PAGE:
- Say what you mean, and mean what you say. They’re watching you. Students want to know if you’re one of those teachers who has rules, but doesn’t really enforce them. They’ll know this in two days. Address every infraction in a calm, confident and firm manner. Remember, you are the adult in the room. You don’t have to threaten, scream, or belittle kids; deal with everything explicitly, stating this is what you’re doing, this is the rule, this is what I expect. And don’t wear everybody out with giving a dozen warnings. Act fairly and decisively. Then get back to the business of learning.
- Make the consequence match the offense. The consequences should be established long before the rule is broken. Deal with small offenses in your classroom, and lean on your administrators for the big stuff. Don’t send kids to the office because they didn’t bring a pencil. And always be fair. If your favorite kid in the class is breaking a rule, exact the same consequence as if another kid had broken it. Then get back to the business of learning.
- Always be alert. You can sense a shift from positive to negative energy. When you feel that shift, move quickly to bring things back in line with your lesson. Step into a group, shift focus, crack a joke. Every kid in that room is just as exhausted by drama as you are. They want you to deal with the issue.
- Never create a show-down with a student. If you yell across the room at a kid for doing something, all heads swivel. You’ve now put her in the position to either comply or tell you to go jump in the lake. You can imagine which one she’ll choose. Don’t ask kids to make choices like that; you will lose. Move in close, address the offender quietly by name, tell her exactly how she can get back on task. State the offending behavior, state the correct behavior, give her an opportunity to change.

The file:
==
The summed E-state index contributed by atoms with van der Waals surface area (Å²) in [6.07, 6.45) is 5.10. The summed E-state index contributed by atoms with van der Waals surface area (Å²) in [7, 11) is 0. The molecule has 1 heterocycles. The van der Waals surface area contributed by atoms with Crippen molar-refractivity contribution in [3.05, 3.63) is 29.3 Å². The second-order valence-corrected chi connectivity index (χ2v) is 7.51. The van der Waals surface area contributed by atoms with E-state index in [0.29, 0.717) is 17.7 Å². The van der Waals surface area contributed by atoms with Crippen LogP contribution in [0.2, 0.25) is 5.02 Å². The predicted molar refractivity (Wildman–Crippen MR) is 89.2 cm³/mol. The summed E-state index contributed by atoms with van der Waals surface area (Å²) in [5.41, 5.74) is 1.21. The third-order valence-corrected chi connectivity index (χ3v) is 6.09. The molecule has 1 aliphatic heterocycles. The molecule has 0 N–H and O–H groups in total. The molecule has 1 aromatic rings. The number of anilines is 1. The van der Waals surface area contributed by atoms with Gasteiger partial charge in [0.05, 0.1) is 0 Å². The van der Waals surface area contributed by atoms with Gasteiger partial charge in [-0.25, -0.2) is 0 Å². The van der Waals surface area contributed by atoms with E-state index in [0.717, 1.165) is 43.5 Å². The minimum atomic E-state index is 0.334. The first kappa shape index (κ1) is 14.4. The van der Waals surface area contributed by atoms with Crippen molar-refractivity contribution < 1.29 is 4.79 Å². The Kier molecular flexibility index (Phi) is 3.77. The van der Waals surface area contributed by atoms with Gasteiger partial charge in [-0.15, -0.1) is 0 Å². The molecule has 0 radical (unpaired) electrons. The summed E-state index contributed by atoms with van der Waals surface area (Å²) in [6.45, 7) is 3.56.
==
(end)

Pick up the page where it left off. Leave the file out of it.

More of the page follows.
- Being prepared, professional, and positive will curb 95% of all classroom management issues. Being prepared will guarantee your students are engaged which cuts down on chicanery. Sometime between now and when school starts, read Teach Like a Champion 2.0 , which offers 62 strategies for engaging students and maintaining high expectations. The book also comes with a DVD with over 70 videos of real teachers using these strategies.
- Don’t let kids talk over you. I’m always surprised by how many teachers allow this. If I’m giving instructions or explaining something, I expect all kids to be listening. Do not tax them with long, boring lectures, but expect them to listen when you are speaking. Deal with the offenders individually; don’t punish the whole class.
- Always be real, which sometimes means pretending you’re a better person than you really are. To paraphrase Whitman, you are large and contain multitudes. Every teacher must know when to use the hammer and when to use the kid gloves. You need to be versatile and self-aware enough to tap into which persona the situation demands: the magician, the healer, the listener, the guru, the crazy aunt, the wise sage, the storyteller, the performer, or the professional. And at the center of all these multitudes is an authentic person who is honest and caring, led by an ethical vision that far exceeds whatever is educationally trendy.